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# APR vs APY: What’s the Difference? At the moment, cryptocurrencies allow users to earn money not only via risky trading but also with passive types of income. If in the case of investing, users can never guess what percentage of income they will be able to get (and whether they will succeed), then the DeFi sector assumes more understandable and transparent conditions. If you’ve ever been interested in staking, farming, lending, and other passive income tools, you’ve probably come across terms like “APY” and “APR.” Obviously, both of these terms refer to returns, but their essence differs. It is crucial for an investor to understand this difference, so we suggest you clarify the issue.

### Simple and Compound Interest

The interest rate is the percentage the client receives for placing funds on the deposit for a certain period. In this case, we are mostly talking about the annual interest rate. If the deposit duration is more or less than a year, it is necessary to specify the rate for the actual deposit period to calculate the income.

However, the profit of a deposit is estimated not only by the interest rate. The method of interest accrual has a great influence on profitability. Therefore, there is a concept of simple and compound interest in the financial sphere.

In the first case, it is meant that the initial deposit amount is always taken as the basis of calculations during the contract term. Compound interest considers that in each subsequent period, the amount for which the interest is calculated increases by the amount of interest received in the previous period.

APR is your annual rate without compound interest. APY is your effective annual rate, including compound interest. The interest on your investments can be added every day, once a month, once a quarter, or once every six months, and the interest received is added to the main deposit. When interest is paid on interest, it is called compound interest.

### What Is APR?

APR stands for Annual Percentage Rate, the percentage the user receives for placing funds on the deposit for an annual period. APR is based on simple interest and only considers the interest received on the initial deposit, excluding compounding. In theory, it may sound difficult, so let’s give an example.

For example, you want to join a staking pool that offers an APR of 10%. Let’s say you have deposited \$100 USDT. To calculate how much you will receive at the end of the annual period, use a simple formula:

s * (p + r)

s - deposit amount;

p - deposit period, number of years;

r - annual interest rate.

Thus, following our example:

\$100 USDT * (1 + 10%) = \$110 USDT.

Thus, with the help of APR, depositors can easily calculate what profit they will receive at the end of the annual period. APR is also used in the case of loans and displays how much the borrower will have to repay at the end of the term. However, it should be taken into account that the APR does not include fees that users will be required to pay.

As we have already indicated, APR considers only simple interest and excludes compound interest. In simple words, the profit is calculated based on the initial investment. But in the case of the APY, the situation is completely different.

### What Is APY?

APY stands for Annual Percentage Yield and is another way to calculate annual profit. In this case, investors use the magic of compound interest and earn more. The bottom line is that the depositor does not wait a year for the profit but reinvests the income received daily/weekly/monthly basis.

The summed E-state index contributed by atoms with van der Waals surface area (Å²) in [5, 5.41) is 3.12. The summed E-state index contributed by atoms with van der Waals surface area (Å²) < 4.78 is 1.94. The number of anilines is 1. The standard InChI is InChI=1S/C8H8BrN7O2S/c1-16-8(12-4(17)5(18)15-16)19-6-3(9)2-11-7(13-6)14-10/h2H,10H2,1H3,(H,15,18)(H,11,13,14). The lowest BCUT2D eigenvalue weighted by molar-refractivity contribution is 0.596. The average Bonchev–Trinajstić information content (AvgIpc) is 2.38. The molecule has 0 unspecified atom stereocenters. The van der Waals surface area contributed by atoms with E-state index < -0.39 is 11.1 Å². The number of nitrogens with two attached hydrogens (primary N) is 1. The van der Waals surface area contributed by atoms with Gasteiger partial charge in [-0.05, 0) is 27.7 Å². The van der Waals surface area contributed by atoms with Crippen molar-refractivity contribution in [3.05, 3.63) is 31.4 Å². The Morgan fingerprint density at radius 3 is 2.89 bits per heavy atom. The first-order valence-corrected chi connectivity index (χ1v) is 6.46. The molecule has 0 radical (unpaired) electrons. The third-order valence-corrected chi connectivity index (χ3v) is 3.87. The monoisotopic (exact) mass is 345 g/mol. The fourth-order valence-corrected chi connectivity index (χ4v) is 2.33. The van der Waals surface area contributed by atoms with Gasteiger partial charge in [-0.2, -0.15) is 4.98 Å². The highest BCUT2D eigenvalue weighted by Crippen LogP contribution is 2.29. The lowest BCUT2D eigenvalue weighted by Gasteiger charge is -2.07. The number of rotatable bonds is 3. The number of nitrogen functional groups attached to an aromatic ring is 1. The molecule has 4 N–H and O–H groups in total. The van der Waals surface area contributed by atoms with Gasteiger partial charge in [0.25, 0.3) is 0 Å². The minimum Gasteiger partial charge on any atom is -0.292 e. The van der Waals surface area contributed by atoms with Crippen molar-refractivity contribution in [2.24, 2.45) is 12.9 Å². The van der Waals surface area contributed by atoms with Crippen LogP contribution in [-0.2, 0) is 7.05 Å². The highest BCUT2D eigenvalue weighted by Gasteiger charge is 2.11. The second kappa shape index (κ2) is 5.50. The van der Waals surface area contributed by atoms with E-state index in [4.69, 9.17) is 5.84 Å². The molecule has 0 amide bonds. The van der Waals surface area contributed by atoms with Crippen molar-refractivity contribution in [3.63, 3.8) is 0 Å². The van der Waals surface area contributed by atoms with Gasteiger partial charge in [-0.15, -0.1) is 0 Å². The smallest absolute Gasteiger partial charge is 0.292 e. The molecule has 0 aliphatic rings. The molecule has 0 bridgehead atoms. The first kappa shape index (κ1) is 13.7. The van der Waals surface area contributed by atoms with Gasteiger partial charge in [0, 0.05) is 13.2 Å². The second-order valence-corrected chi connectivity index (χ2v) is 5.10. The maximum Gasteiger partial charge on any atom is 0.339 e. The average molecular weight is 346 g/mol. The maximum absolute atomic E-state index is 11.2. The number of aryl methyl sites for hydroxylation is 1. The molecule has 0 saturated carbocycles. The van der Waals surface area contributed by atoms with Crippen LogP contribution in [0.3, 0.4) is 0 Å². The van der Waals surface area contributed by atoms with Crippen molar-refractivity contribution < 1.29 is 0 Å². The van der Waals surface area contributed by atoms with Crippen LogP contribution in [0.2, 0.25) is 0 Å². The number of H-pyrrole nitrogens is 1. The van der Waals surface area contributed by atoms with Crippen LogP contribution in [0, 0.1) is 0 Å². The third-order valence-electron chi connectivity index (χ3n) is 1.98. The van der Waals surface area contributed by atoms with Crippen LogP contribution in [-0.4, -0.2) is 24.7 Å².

Thus, since the deposit is gradually growing, the profit that the depositor receives after the annual period grows simultaneously.

Again, it sounds complicated, so let’s give an example to clarify. Let’s say you want to join the yield farming pool that promises 100% APY. It may seem too much, but these are far from the biggest numbers in the DeFi space. So you decided to deposit 1,000 tokens into a smart contract for one year. In the case of APR, you would have received 2,000 tokens at the end of the annual period, but in the case of APY, your income is calculated differently. You can reinvest the profit received depending on the type of protocol and the accrual periods. Let’s say the protocol pays out a percentage daily. Thus, we divide 100% by 365 and get 0.27% — this is the percentage by which your deposit increases daily. If you reinvest your income every day, you will eventually make a big profit. If in numbers:

\$1,000 * (1 + r/n)ⁿ − 1

r - rate;

n - number of periods (days).

\$1,000 * (1 + 100%/365)^365 − 1 = \$2,713.

Thus, after a year, if you reinvest every day, you will receive \$713 more than if compound interest were not considered. As already mentioned, compounding can be done less often. After simple calculations, we get this summary:

 Daily \$2,714 Weekly \$2,692 Monthly \$2,613 Semi-annual \$2,250

Please note that most DeFi protocols display the APY rate to attract more users. In most cases, compounding is done manually by the user. However, there are a number of protocols that provide an automatic solution. In addition, more and more aggregators can do the work for you.

As already mentioned, the reinvestment frequency depends on the protocol’s conditions. If the profit is accrued once a month, you will not be able to compound once a week. In addition, when compounding, the number of fees should also be considered. The fact is that reinvestment is also a separate transaction that requires payment of gas fees. Unfortunately, due to the large associated fees, daily compounding often does not bring the desired profit.

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